This single volume represents all the surviving 31,000 lines of Old English poetry in translation. It’s a big book, but this is a virtue, and it will be very handy for scholars and students. Although an academic book, it will also be a useful addition to the library of anyone curious about English literature in the four centuries before the Norman Conquest. Poetry, which was originally oral, was more central to social life in the Anglo-Saxon world than it is today. The verse that survives combines an ardent Christianity with the ethics of a society with an eye to war. The Germanic and Scandinavian conquerors of England were tough rulers, but the society that their descendants inherited gradually became more settled. Bede the Venerable is a better guide to their culture than Conan the Destroyer or other violent films set in a fantasy Dark Age.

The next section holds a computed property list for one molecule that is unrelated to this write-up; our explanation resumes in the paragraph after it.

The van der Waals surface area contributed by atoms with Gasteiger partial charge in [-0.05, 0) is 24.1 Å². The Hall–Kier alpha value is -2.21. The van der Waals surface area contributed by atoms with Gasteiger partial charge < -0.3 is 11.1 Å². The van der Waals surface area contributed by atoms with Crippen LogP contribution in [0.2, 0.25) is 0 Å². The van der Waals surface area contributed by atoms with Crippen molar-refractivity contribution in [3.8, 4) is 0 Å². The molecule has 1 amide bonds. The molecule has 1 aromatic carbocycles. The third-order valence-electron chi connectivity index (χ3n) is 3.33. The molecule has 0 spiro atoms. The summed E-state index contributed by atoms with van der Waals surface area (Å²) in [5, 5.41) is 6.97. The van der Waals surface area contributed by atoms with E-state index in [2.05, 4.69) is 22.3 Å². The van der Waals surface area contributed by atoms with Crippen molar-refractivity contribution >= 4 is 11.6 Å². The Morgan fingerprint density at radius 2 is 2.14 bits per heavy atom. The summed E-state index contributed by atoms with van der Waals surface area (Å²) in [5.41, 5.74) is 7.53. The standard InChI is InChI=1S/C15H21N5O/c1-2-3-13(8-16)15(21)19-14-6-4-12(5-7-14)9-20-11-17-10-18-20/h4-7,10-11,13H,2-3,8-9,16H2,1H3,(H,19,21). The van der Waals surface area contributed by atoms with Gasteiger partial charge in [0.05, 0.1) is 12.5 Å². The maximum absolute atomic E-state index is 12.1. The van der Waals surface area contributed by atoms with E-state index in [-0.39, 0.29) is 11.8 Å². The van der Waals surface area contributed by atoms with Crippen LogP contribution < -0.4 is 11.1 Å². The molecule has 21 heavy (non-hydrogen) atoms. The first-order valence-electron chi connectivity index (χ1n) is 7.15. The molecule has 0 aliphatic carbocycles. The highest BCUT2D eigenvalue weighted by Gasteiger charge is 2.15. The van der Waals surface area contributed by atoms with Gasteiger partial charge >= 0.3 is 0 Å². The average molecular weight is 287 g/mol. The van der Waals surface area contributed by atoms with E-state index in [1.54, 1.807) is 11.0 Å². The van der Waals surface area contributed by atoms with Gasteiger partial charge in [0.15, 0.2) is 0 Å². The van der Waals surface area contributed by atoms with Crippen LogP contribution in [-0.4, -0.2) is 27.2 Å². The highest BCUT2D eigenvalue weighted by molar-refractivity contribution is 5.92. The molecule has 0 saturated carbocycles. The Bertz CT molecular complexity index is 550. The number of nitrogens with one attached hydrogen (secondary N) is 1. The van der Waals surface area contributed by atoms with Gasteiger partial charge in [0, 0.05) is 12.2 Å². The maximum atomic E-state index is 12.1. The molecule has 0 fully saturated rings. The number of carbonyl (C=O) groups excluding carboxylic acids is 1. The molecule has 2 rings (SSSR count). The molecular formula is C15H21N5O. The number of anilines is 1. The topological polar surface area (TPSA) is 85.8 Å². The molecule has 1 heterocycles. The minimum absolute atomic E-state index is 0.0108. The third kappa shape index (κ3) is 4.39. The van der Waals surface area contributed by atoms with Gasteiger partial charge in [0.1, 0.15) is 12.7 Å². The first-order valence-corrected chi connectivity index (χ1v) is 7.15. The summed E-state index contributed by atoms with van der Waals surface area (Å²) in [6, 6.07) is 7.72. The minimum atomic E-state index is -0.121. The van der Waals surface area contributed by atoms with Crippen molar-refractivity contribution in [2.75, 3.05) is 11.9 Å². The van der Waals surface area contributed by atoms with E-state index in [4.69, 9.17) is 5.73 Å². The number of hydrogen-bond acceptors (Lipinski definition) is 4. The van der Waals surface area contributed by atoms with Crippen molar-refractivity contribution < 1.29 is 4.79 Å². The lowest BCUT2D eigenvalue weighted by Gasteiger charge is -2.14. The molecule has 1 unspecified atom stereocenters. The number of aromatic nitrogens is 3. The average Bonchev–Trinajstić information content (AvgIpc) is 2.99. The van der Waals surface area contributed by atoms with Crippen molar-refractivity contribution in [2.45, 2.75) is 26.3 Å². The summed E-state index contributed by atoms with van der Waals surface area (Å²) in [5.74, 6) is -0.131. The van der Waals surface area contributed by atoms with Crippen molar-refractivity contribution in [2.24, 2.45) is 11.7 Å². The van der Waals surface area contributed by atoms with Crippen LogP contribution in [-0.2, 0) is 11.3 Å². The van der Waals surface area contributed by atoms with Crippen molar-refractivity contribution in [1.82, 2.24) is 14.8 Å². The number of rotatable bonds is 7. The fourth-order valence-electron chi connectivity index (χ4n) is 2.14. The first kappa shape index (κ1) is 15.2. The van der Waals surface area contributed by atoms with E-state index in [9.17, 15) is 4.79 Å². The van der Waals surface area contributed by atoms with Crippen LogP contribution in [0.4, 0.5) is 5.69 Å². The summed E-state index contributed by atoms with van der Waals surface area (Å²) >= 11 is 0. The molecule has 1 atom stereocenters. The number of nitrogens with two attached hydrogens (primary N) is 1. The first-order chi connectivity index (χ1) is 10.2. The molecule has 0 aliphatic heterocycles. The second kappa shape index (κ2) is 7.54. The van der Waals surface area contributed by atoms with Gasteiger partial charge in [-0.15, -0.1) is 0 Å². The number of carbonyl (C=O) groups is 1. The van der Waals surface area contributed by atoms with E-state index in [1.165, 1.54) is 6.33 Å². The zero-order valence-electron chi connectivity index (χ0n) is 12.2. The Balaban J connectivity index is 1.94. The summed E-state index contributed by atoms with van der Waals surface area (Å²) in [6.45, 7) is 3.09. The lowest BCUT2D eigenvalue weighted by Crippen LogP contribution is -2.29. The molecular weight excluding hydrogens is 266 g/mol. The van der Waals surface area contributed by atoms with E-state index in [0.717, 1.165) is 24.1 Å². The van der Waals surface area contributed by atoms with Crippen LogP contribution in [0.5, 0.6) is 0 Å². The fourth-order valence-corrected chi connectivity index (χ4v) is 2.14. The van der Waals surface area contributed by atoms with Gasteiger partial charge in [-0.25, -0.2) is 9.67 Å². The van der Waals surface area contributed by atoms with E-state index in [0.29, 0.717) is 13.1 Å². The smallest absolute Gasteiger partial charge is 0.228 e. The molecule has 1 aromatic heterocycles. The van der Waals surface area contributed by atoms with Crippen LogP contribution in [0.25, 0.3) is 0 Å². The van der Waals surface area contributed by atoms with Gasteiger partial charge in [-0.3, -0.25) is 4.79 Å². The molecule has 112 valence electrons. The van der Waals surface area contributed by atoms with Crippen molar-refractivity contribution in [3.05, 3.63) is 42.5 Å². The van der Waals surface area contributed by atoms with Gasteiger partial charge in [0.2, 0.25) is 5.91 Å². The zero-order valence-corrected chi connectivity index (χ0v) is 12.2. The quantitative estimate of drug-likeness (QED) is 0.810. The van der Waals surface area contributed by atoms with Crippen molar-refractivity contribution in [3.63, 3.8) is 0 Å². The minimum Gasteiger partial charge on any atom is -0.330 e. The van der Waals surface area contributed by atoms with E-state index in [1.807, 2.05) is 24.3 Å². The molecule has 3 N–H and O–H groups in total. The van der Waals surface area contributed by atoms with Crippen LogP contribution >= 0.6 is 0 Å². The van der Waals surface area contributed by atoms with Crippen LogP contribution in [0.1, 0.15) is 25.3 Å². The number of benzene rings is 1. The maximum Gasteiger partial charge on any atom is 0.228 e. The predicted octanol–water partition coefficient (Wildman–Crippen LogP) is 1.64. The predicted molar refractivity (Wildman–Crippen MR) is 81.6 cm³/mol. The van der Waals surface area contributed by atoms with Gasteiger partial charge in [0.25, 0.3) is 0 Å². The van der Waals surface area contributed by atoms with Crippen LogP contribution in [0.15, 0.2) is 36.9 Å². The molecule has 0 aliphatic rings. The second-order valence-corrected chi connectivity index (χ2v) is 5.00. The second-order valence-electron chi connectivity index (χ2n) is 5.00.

Old English verse has been translated into modern English hundreds of times. Most often translated are The Wanderer, The Seafarer, Beowulf (which has also been translated into Japanese nine times) and The Dream of the Rood. Only in the last of these, in which the Cross of the Crucifixion speaks